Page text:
There are many different factors that contribute to how someone responds to a trauma and whether PTSD develops:
• Getting physically hurt during an experience
• Repeated traumatic life experiences
• Current and past mental health issues
• Hormones and chemicals in the brain
• Lack of support from loved ones or professionals
• Dealing with extra stressors (e.g., loss a job, loss of a loved one)
Simply put: people develop PTSD when they encounter an experience that overwhelms their ability to cope.
Whenever we experience something that is overwhelming, our body goes into overdrive to help us try to cope. We may find the coping strategies we have learned throughout our life to be less effective following a traumatic experience. In response, our brain tries to build a barrier to protect us from the thoughts, feelings, and memories of the trauma. This. is. normal. No one wants to think about a traumatic event. However, the more we try to avoid the traumatic thoughts, feelings, and memories, the more we can’t escape them.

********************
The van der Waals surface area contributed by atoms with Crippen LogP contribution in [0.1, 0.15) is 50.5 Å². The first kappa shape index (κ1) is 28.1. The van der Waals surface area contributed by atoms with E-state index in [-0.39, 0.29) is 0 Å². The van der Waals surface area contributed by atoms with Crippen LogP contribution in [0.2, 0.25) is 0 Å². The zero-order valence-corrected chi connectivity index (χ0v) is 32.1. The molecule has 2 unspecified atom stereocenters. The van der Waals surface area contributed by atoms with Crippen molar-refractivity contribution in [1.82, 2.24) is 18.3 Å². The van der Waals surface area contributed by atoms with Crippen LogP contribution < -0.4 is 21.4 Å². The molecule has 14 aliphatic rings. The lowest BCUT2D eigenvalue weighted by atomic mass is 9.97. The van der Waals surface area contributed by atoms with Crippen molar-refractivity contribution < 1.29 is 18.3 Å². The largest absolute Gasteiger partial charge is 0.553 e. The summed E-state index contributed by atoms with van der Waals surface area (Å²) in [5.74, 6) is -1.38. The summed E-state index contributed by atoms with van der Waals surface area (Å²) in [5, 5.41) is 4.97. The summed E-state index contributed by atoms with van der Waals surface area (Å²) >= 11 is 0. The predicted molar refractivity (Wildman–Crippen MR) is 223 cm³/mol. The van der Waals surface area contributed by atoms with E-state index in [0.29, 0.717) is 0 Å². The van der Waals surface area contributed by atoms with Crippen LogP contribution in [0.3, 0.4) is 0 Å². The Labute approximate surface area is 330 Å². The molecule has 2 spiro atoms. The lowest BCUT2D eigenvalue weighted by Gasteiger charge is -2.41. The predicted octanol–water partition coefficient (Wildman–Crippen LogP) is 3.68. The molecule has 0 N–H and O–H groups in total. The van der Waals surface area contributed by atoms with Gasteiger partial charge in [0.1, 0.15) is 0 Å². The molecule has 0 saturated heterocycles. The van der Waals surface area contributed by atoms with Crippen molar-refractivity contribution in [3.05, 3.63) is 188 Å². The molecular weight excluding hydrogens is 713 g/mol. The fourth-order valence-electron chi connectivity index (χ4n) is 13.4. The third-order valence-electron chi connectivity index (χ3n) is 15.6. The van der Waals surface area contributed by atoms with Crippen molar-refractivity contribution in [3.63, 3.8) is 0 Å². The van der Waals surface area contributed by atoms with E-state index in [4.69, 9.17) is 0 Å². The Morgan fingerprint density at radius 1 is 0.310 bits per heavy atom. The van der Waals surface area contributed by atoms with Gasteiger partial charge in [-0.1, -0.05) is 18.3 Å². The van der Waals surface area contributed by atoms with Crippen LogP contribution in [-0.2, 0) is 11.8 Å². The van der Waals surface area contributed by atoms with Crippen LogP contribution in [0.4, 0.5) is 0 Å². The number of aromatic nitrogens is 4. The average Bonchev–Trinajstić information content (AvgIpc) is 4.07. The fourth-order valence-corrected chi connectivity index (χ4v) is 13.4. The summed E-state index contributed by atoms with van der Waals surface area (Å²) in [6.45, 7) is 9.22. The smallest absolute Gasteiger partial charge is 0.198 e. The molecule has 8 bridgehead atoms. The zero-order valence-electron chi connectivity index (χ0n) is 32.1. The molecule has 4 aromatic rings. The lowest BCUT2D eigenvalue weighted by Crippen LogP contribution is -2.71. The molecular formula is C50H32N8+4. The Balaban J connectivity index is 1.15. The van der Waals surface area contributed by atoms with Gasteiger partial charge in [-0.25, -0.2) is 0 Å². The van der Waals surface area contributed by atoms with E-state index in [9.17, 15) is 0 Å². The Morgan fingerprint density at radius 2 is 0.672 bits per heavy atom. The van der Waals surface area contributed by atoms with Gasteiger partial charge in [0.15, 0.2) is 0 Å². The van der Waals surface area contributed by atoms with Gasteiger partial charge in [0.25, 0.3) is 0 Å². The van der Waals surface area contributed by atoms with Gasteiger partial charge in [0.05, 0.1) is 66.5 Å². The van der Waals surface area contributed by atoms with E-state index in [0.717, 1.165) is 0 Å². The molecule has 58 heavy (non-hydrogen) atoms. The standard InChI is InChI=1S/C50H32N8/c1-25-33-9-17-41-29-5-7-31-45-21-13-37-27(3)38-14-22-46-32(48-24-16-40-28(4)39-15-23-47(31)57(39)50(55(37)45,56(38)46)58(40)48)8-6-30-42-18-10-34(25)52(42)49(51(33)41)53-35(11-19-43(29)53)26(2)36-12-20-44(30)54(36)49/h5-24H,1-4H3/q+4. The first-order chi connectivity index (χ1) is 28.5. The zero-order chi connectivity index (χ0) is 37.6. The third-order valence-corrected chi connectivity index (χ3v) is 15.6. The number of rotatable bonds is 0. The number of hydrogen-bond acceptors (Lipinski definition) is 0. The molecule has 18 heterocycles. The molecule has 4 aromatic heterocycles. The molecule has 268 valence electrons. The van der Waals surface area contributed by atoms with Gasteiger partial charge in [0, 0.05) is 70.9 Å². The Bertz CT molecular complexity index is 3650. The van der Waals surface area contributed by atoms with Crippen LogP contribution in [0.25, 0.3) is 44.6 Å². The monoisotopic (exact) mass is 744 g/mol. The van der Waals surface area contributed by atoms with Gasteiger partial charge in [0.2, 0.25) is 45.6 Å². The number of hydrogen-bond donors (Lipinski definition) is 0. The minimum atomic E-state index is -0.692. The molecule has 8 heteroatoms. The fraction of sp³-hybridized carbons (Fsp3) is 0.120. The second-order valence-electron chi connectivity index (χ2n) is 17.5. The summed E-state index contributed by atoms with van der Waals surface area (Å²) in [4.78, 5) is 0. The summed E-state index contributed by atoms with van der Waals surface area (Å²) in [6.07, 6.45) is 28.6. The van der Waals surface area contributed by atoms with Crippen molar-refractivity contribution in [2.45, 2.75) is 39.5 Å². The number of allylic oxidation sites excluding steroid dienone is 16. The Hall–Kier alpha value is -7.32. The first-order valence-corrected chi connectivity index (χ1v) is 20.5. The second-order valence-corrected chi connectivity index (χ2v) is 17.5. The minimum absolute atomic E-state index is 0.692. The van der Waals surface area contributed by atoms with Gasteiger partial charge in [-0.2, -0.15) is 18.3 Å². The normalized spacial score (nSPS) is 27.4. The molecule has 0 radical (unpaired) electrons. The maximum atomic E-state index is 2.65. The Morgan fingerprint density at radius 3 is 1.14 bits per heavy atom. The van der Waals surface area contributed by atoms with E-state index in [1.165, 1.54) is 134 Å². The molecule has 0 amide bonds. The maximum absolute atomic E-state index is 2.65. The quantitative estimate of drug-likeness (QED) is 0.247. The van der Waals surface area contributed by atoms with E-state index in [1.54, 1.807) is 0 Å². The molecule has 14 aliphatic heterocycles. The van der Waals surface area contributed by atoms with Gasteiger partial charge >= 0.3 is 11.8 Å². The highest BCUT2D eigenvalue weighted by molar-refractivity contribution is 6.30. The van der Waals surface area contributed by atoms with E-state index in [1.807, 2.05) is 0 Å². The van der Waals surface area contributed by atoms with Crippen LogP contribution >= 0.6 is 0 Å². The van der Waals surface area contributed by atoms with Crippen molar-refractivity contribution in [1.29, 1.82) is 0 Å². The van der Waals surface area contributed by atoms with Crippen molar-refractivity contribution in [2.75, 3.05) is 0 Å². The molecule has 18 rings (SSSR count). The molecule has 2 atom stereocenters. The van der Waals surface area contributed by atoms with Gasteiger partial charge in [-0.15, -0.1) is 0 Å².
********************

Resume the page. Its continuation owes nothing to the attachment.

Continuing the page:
PTSD occurs when our survival mechanism that is attempting to help us cope with the trauma overextends and starts to negatively impact our lives. Treatment therefore focuses on helping us create new ways of responding to trauma, while gaining the skills needed to live a life according to our values.
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